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Israeli study supports Pfizer findings that booster provides strong protection against omicron

An Israeli study appears to support findings from Pfizer and BioNTech that three doses of their vaccine, including a booster as well as an initial two-shot regimen, provide strong protection against the omicron variant, Reuters reported.

The blood samples of 20 people who received a third shot of the Pfizer vaccine one month ago and those of 20 people who received a second dose of the vaccine between five and six months ago were analyzed by researchers from the Israeli Ministry of Health’s Central Virology Laboratory and Sheba Medical Center, according to the news outlet. 

The director of the Infectious Diseases Unit at Sheba Medical Center, Gili Regev-Yochay, said that while there was no neutralization ability against the omicron variant in those who had received their second shot five or six months ago, “the good news is that with the booster dose it increases about a hundred fold,” Reuters reported.

“There is a significant protection of the booster dose,” she added.

However, she also said that the protection offered against omicron “is lower than the neutralization ability against the Delta, about four times lower.”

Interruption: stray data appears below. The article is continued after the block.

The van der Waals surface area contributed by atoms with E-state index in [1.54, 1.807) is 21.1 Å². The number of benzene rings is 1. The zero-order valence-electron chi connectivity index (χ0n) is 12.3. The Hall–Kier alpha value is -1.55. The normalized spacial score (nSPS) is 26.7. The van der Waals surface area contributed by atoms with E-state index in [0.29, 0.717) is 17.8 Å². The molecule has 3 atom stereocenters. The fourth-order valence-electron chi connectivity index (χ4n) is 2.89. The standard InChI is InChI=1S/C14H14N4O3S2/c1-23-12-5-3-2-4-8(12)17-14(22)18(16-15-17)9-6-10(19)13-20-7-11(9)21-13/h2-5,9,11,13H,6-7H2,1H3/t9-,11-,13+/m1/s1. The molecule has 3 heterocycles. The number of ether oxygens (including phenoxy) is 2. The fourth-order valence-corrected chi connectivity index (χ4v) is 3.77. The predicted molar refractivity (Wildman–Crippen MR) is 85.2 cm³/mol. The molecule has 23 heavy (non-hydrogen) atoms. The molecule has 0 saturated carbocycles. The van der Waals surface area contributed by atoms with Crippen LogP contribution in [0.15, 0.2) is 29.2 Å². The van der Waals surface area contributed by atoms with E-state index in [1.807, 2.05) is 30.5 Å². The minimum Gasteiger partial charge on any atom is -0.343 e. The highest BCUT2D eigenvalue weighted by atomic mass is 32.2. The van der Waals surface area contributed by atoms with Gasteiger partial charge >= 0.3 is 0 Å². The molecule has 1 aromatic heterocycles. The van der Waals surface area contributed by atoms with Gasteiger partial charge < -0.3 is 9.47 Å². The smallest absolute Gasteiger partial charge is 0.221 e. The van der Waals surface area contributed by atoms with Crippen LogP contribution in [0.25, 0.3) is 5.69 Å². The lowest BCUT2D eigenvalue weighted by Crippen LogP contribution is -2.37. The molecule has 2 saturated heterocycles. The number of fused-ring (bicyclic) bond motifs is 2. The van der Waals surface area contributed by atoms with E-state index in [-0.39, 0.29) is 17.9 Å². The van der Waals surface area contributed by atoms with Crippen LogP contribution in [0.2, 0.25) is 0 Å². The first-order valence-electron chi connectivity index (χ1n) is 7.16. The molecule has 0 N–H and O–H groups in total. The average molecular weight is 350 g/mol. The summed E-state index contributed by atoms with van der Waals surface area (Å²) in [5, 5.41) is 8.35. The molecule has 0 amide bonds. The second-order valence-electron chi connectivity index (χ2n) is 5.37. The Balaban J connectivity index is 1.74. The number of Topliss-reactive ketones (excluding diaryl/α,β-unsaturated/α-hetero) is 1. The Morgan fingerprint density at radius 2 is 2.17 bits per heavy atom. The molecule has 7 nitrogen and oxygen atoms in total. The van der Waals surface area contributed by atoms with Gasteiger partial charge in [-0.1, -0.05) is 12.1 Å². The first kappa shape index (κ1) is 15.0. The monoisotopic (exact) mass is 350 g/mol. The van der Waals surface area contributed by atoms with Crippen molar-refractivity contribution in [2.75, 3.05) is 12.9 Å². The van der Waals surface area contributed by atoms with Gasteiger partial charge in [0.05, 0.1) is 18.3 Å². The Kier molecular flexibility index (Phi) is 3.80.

Earlier this week, Pfizer and BioNTech said that the omicron variant was neutralized by a three-dose series of their vaccines, according to their preliminary studies.

“Although two doses of the vaccine may still offer protection against severe disease caused by the Omicron strain, it’s clear from these preliminary data that protection is improved with a third dose of our vaccine,” Pfizer CEO and chairman Albert Bourla said.

“Ensuring as many people as possible are fully vaccinated with the first two dose series and a booster remains the best course of action to prevent the spread of COVID-19,” Bourla noted.

The omicron variant was first detected last month in South Africa, and quickly prompted a number of countries to implement travel restrictions against southern African countries in hopes of curbing its spread. 

Early reports from sources including the Centers for Disease Control and Prevention (CDC) indicate that COVID-19 cases caused by the new variant are less severe than those caused by other strains of the virus.

But the CDC researchers warned that “even if most infections are mild, a highly transmissible variant could result in enough cases to overwhelm health systems.”




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